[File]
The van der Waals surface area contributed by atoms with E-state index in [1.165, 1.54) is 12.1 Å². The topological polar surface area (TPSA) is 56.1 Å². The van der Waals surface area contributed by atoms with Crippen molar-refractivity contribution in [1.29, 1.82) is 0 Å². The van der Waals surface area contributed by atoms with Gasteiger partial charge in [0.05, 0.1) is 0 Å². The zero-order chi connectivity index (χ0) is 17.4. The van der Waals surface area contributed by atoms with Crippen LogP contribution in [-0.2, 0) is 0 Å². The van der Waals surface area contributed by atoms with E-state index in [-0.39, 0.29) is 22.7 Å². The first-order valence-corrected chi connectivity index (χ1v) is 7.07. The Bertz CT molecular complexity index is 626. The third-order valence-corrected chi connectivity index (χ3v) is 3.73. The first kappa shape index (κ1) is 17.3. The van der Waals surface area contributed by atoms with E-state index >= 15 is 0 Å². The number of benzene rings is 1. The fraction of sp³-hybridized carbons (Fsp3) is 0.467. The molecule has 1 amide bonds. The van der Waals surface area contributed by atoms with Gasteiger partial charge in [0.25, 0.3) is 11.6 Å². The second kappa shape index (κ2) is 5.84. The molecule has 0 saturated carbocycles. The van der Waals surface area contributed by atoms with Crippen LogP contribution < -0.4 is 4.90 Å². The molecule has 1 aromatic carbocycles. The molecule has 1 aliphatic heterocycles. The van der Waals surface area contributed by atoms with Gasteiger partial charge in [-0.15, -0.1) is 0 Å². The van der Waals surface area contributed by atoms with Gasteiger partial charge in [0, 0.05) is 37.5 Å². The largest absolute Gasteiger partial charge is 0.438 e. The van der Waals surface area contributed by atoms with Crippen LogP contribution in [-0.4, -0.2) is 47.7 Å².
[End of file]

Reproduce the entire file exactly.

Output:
The van der Waals surface area contributed by atoms with E-state index in [1.165, 1.54) is 12.1 Å². The topological polar surface area (TPSA) is 56.1 Å². The van der Waals surface area contributed by atoms with Crippen molar-refractivity contribution in [1.29, 1.82) is 0 Å². The van der Waals surface area contributed by atoms with Gasteiger partial charge in [0.05, 0.1) is 0 Å². The zero-order chi connectivity index (χ0) is 17.4. The van der Waals surface area contributed by atoms with Crippen LogP contribution in [-0.2, 0) is 0 Å². The van der Waals surface area contributed by atoms with E-state index in [-0.39, 0.29) is 22.7 Å². The first-order valence-corrected chi connectivity index (χ1v) is 7.07. The Bertz CT molecular complexity index is 626. The third-order valence-corrected chi connectivity index (χ3v) is 3.73. The first kappa shape index (κ1) is 17.3. The van der Waals surface area contributed by atoms with E-state index >= 15 is 0 Å². The number of benzene rings is 1. The fraction of sp³-hybridized carbons (Fsp3) is 0.467. The molecule has 1 amide bonds. The van der Waals surface area contributed by atoms with Gasteiger partial charge in [0.25, 0.3) is 11.6 Å². The second kappa shape index (κ2) is 5.84. The molecule has 0 saturated carbocycles. The van der Waals surface area contributed by atoms with Crippen LogP contribution < -0.4 is 4.90 Å². The molecule has 1 aromatic carbocycles. The molecule has 1 aliphatic heterocycles. The van der Waals surface area contributed by atoms with Gasteiger partial charge in [-0.15, -0.1) is 0 Å². The van der Waals surface area contributed by atoms with Gasteiger partial charge in [0, 0.05) is 37.5 Å². The largest absolute Gasteiger partial charge is 0.438 e. The van der Waals surface area contributed by atoms with Crippen LogP contribution in [-0.4, -0.2) is 47.7 Å².